Quote:
Anyway, Tesla does not need competitors cloning their models, modular or not.
So they can become to the electric car business what IBM was to the personal computer business? Or perhaps they'll be the Apple instead: overpriced and underperforming hardware that survives because of fanboys and a percieved "coolness" factor.
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Old 01-17-2019, 05:37 PM   #186 (permalink)
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Overpriced, yeah. Underperforming? I dunno every one of them think they are faster than my ranger at a stoplight. Fanboys, coolness factor: yup they got that covered. Im still underwhelmed. They do catch fire nicely when they take out the stoplight pole down the street in the snow. Btw the pole is fine and back up.
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Old 01-18-2019, 03:44 AM   #187 (permalink)
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Overpriced and underperforming. Phew.
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Old 01-18-2019, 01:17 PM   #188 (permalink)
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EVs and fire shouldn't be mentioned in the same sentence because it isn't a relevant concern. ICE vehicles catch fire at a much higher rate than EVs; like 11 times more frequently.

A Tesla catches fire every 188 million miles driven. One of those 40 fires was caused by a guy shooting the battery with a 9mm handgun from within the vehicle while it was being driven.
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Old 01-18-2019, 03:12 PM   #189 (permalink)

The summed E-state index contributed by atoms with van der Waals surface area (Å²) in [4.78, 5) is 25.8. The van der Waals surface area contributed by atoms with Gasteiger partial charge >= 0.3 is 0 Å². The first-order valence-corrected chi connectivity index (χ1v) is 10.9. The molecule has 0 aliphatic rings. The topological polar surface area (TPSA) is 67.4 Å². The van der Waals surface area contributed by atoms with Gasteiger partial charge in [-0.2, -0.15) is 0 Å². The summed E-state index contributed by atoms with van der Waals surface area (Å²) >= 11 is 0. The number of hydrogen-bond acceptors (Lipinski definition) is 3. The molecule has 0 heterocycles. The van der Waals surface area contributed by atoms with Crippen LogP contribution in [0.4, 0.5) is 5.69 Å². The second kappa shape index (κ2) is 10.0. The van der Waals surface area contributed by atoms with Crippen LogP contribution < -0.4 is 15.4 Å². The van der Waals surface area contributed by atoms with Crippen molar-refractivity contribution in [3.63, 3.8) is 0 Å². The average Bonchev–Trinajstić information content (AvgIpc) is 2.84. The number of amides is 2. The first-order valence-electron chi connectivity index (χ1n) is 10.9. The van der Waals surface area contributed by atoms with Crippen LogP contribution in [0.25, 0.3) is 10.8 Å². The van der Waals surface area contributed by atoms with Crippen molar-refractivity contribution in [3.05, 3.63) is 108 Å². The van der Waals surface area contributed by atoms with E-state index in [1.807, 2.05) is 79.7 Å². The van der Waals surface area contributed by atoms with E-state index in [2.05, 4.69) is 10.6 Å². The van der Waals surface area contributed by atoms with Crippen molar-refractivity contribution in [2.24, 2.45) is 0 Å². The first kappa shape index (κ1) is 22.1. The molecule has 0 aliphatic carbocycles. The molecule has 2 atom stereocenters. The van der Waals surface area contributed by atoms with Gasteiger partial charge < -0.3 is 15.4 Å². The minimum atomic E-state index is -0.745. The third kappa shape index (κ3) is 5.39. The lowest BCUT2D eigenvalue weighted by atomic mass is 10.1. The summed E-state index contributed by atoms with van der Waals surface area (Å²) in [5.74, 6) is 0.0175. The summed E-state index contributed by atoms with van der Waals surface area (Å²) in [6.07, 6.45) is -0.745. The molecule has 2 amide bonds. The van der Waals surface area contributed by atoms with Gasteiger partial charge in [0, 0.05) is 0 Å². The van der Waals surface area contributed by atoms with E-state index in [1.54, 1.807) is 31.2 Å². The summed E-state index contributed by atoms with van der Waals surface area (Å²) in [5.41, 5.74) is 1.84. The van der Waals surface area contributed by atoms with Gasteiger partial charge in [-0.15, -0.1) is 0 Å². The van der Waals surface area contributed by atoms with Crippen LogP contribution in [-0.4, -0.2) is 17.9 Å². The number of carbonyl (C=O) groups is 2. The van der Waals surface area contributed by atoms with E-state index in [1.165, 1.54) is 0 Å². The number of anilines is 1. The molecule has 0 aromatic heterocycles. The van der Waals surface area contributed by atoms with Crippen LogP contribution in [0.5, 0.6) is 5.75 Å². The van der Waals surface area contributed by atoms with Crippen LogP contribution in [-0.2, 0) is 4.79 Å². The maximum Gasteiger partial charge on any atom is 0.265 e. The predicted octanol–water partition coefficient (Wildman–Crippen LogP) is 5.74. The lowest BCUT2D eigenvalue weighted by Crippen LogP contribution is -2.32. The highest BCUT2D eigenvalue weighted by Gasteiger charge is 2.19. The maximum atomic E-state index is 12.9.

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That's one of the reasons I don't carry Mt 9mm or 357mag in the leaf. And I thought I was just being paranoid about the possibility of accidentally putting one in the battery pack.
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Old 01-18-2019, 09:39 PM   #190 (permalink)
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Yes, shooting your battery is bad. LOL.

So this discussion of modularity is certainly interesting. I think it presents questions about the long term practicality from a maintenance and replacement standpoint when applied to a single platform. The i3 for example uses 8 individually replaceable modules with their own BMS to make up the larger pack. BMW does provision replacement modules for when one fails or under-performs.

This has me wondering about the long term practicality of that strategy however. I.e., as whole pack capacity declines, when one module goes bad, are the rest likely soon to follow?

Interestingly, unlike a lot of BMW stuff, prices for the individual modules are relatively reasonable. Entire packs however are significantly more painful for out of warranty replacement.